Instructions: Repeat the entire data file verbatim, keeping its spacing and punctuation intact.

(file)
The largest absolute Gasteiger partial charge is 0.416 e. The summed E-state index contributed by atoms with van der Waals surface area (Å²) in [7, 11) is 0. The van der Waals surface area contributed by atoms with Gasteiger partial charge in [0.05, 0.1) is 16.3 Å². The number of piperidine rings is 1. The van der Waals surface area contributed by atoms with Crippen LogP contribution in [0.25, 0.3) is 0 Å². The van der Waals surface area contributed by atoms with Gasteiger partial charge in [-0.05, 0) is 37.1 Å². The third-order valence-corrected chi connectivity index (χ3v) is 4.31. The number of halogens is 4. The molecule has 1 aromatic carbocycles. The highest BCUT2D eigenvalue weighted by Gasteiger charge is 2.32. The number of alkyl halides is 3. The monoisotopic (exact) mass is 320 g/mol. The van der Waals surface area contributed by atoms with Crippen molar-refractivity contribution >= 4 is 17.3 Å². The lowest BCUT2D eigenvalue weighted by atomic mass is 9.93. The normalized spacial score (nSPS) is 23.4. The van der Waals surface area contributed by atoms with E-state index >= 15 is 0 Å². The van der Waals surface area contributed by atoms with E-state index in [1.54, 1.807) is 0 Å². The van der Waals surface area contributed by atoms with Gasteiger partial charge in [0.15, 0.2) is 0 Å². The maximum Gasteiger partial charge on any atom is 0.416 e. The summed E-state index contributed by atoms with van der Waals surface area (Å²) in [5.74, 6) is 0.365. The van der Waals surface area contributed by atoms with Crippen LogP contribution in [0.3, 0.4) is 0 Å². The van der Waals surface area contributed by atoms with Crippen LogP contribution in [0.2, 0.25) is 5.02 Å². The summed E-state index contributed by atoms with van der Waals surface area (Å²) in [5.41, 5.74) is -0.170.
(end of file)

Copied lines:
The largest absolute Gasteiger partial charge is 0.416 e. The summed E-state index contributed by atoms with van der Waals surface area (Å²) in [7, 11) is 0. The van der Waals surface area contributed by atoms with Gasteiger partial charge in [0.05, 0.1) is 16.3 Å². The number of piperidine rings is 1. The van der Waals surface area contributed by atoms with Crippen LogP contribution in [0.25, 0.3) is 0 Å². The van der Waals surface area contributed by atoms with Gasteiger partial charge in [-0.05, 0) is 37.1 Å². The third-order valence-corrected chi connectivity index (χ3v) is 4.31. The number of halogens is 4. The molecule has 1 aromatic carbocycles. The highest BCUT2D eigenvalue weighted by Gasteiger charge is 2.32. The number of alkyl halides is 3. The monoisotopic (exact) mass is 320 g/mol. The van der Waals surface area contributed by atoms with Crippen molar-refractivity contribution >= 4 is 17.3 Å². The lowest BCUT2D eigenvalue weighted by atomic mass is 9.93. The normalized spacial score (nSPS) is 23.4. The van der Waals surface area contributed by atoms with E-state index >= 15 is 0 Å². The van der Waals surface area contributed by atoms with E-state index in [1.54, 1.807) is 0 Å². The van der Waals surface area contributed by atoms with Gasteiger partial charge in [0.15, 0.2) is 0 Å². The maximum Gasteiger partial charge on any atom is 0.416 e. The summed E-state index contributed by atoms with van der Waals surface area (Å²) in [5.74, 6) is 0.365. The van der Waals surface area contributed by atoms with Crippen LogP contribution in [0.3, 0.4) is 0 Å². The van der Waals surface area contributed by atoms with Crippen LogP contribution in [0.2, 0.25) is 5.02 Å². The summed E-state index contributed by atoms with van der Waals surface area (Å²) in [5.41, 5.74) is -0.170.